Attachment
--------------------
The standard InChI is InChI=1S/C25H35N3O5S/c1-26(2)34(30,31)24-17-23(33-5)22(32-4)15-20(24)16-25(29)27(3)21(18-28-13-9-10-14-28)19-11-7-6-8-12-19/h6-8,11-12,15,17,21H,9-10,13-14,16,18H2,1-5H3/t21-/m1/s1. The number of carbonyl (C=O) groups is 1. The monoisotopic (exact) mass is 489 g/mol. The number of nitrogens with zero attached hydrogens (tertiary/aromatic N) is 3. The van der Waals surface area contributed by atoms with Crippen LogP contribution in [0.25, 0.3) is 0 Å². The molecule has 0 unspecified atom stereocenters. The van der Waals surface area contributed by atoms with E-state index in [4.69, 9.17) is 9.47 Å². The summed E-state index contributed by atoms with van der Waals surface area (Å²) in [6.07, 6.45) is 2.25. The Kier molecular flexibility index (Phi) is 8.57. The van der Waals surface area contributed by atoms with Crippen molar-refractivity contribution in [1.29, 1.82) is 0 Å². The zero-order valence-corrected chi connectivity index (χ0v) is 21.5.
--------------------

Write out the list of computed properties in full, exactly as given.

The standard InChI is InChI=1S/C25H35N3O5S/c1-26(2)34(30,31)24-17-23(33-5)22(32-4)15-20(24)16-25(29)27(3)21(18-28-13-9-10-14-28)19-11-7-6-8-12-19/h6-8,11-12,15,17,21H,9-10,13-14,16,18H2,1-5H3/t21-/m1/s1. The number of carbonyl (C=O) groups is 1. The monoisotopic (exact) mass is 489 g/mol. The number of nitrogens with zero attached hydrogens (tertiary/aromatic N) is 3. The van der Waals surface area contributed by atoms with Crippen LogP contribution in [0.25, 0.3) is 0 Å². The molecule has 0 unspecified atom stereocenters. The van der Waals surface area contributed by atoms with E-state index in [4.69, 9.17) is 9.47 Å². The summed E-state index contributed by atoms with van der Waals surface area (Å²) in [6.07, 6.45) is 2.25. The Kier molecular flexibility index (Phi) is 8.57. The van der Waals surface area contributed by atoms with Crippen molar-refractivity contribution in [1.29, 1.82) is 0 Å². The zero-order valence-corrected chi connectivity index (χ0v) is 21.5.